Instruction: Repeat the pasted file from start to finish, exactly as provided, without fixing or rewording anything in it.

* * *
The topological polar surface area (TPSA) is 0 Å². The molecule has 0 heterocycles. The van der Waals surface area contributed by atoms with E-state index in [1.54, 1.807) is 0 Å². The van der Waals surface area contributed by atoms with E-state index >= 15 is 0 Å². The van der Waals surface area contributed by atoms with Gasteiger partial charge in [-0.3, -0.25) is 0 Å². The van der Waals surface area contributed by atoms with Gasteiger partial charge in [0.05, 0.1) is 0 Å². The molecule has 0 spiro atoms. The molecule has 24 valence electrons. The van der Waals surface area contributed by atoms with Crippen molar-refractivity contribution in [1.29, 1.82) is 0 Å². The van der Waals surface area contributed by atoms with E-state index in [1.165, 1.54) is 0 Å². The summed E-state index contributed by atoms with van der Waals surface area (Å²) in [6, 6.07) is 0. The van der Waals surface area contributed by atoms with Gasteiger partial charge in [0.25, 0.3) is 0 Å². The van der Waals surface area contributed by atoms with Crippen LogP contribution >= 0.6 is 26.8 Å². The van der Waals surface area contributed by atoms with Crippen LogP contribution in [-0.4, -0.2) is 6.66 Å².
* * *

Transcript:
The topological polar surface area (TPSA) is 0 Å². The molecule has 0 heterocycles. The van der Waals surface area contributed by atoms with E-state index in [1.54, 1.807) is 0 Å². The van der Waals surface area contributed by atoms with E-state index >= 15 is 0 Å². The van der Waals surface area contributed by atoms with Gasteiger partial charge in [-0.3, -0.25) is 0 Å². The van der Waals surface area contributed by atoms with Gasteiger partial charge in [0.05, 0.1) is 0 Å². The molecule has 0 spiro atoms. The molecule has 24 valence electrons. The van der Waals surface area contributed by atoms with Crippen molar-refractivity contribution in [1.29, 1.82) is 0 Å². The van der Waals surface area contributed by atoms with E-state index in [1.165, 1.54) is 0 Å². The summed E-state index contributed by atoms with van der Waals surface area (Å²) in [6, 6.07) is 0. The van der Waals surface area contributed by atoms with Gasteiger partial charge in [0.25, 0.3) is 0 Å². The van der Waals surface area contributed by atoms with Crippen LogP contribution >= 0.6 is 26.8 Å². The van der Waals surface area contributed by atoms with Crippen LogP contribution in [-0.4, -0.2) is 6.66 Å².